James Castle at Mia: Heartbreaking, Inspiring, Charming

James Castle was deaf from birth. He never learned sign language, or lip reading or any kind ojim castlef reading. He had no conventional way to communicate with his family.

His family farmed and owned a general store. He used to find scraps from the house and shop and soot from the fireplace to make art. He made pictures of everyday objects – people he knew, houses, household products and calendars. Those pictures are simple but intricate and absolutely compelling.

His family was clearly well off enough – but his creations are a testament to the poverty of the era – a time when art supplies were a luxury. He uses everything and is able to eke so much out of a scrap, or charcoal made of soot and spit or colors created from bleeding colored tissue paper.

And it reminds me of being a kid myself when you didn’t ask for art supplies, you used whatever was there. Not necessarily out of poverty but out of necessity and immediacy. (I think of the dresses I have lost to my own daughters’ inspirations!) It’s a brief time for most of us before consequences matter – when all that matters is the project at hand – the art. But it’s not art for art sake really. You make it for your family. You make it because you can, you have the skill (whatever level), the time and the found supplies.

Sounds like Castle had the same. Apparently he proudly showed his work to his family. He made some 20,000 objects! Family members who appreciated his art got to see more. Those who did not show appreciation were off the patron list.

And like a child’s art, he drew what he knew. Some pictures were very realistic and captured a moment in time. Some were more fanciful. (Like the main with the chair as a head.) He drew with great detail and he had the steady hand and eye of an adult.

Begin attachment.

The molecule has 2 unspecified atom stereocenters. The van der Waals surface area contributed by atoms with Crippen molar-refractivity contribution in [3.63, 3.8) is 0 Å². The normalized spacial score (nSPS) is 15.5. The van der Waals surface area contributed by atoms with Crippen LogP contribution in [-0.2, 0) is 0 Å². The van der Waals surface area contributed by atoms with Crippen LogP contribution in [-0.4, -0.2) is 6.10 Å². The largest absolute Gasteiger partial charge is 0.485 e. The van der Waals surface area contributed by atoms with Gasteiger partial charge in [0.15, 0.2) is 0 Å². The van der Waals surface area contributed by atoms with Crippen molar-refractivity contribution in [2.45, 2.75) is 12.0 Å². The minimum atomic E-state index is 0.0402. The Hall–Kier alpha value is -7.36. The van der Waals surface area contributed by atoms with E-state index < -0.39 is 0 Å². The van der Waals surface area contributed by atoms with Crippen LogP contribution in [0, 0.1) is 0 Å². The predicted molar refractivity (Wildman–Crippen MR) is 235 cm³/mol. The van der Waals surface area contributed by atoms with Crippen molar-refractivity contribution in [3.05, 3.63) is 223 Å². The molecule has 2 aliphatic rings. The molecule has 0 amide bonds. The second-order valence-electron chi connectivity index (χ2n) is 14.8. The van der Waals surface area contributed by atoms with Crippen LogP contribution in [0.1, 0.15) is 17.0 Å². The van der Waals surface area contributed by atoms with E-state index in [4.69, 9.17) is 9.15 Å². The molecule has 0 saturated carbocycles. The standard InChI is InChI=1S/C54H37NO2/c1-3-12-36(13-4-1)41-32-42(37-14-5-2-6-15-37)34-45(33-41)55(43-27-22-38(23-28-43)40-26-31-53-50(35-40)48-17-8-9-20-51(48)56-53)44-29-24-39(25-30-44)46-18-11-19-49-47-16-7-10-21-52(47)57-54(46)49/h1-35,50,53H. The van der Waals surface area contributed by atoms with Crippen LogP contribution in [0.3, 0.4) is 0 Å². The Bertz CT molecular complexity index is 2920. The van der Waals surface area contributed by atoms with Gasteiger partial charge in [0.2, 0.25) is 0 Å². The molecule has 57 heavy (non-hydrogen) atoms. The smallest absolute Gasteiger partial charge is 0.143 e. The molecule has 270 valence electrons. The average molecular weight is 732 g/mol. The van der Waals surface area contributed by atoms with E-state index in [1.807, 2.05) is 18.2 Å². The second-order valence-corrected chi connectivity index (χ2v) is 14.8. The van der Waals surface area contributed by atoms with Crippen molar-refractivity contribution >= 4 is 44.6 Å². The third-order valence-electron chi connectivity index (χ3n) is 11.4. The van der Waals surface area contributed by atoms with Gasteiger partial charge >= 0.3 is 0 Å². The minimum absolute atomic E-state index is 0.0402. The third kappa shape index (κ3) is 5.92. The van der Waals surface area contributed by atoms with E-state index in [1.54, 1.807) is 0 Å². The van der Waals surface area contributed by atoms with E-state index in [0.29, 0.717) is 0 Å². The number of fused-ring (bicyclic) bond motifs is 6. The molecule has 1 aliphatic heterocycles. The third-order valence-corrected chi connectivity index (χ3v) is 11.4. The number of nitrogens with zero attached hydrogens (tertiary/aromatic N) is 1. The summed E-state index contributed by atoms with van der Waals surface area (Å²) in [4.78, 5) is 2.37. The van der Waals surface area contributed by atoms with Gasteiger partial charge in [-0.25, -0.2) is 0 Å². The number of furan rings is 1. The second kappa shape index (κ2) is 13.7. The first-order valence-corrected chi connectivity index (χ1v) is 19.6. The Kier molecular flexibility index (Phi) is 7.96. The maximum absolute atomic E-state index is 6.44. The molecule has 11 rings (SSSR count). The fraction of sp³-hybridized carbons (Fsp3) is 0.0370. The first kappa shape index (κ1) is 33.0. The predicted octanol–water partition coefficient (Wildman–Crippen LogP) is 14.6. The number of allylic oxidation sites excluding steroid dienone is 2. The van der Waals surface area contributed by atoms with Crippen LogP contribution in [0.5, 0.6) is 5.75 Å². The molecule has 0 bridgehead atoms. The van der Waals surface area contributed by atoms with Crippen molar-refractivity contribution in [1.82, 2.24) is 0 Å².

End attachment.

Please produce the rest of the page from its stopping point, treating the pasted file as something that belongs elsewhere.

Despite not being unable to read he used letters and numbers. He would replicate what was around him. Commercial products featured highly – sometimes in a stylized Warhol-esque way but mostly as part of the landscape of his life.

Apparently he did a whole serious of little houses. Different colors. Different shapes. But houses. Eventually his sister built a small house for him on the family land and that’s where he lived. He interacted with family when he wanted. When he had enough he would go back to his little house. He kept bundles and bundles of his art treasures.

I’m going to include just one picture here – it is the one that broke my heart. It’s called friend. It’s very difficult to not put my perspective on how lonely his life must have been – but as a niece or sister noted in the video accompanying the exhibit – he did what he wanted. He was an artist who woke up, did art and went to bed. He did what he liked.

3 lessons from a rock show with Casket Girls, Dott and Stardeath and White Dwarfs

Mostly I write about shows featuring Minnesota bands. Last weekend I went to see three non-Minnesota bands at the Turf Club. I learned three lessons at the show that were timely enough for me that I feel compelled to share them.

casket girls1. From The Casket Girls: A genuine hug is a genuine hug.

The Casket Girls have a gothic glamorous appeal. The sound is electronic retro quirkiness. Their stage presence is disarming – with stylized dark looks and choreographed moves. The best part was when lead singers (and sisters) Phaedra and Elsa Greene got off stage and hugged everyone in the audience. And not an I-didn’t-like-you-in-high-school-but-ran-into-you-in-college quick hug. A hug for a little bit longer than you might think is comfortable. It was actually nice – a genuine hug is a genuine hug!

2. From Dott: Support your own.dott

Dott hails from Galway, Ireland. (I lived in Ireland for years, it was actually this hook that got me out that night.) They were like an Irish Best Coast – poppy with driving beats. The lead singer wore a Thin Lizzy shirt. OK Thin Lizzy doesn’t need the support of an emerging band – but it made me realize how smart and hometown proud it is for bands to wear t-shirts of other local bands, especially when they are on the road. Support your own!

stardeath3. From Stardeath and White Dwarfs: Bright lights are never a mistake.

Stardeath and White Dwarfs headlined the show. They had a 90s acid, psychedelic vibe – part Shriekback and Happy Mondays. But what they also had was a light show on the small stage of the Turf Club. Seems odd, seems out of place, made the Turf Club look like a European disco. But it was kind of cool. It’s a reminder that bright lights are never a mistake. There are just lots of different ways to bring bright lights to your life.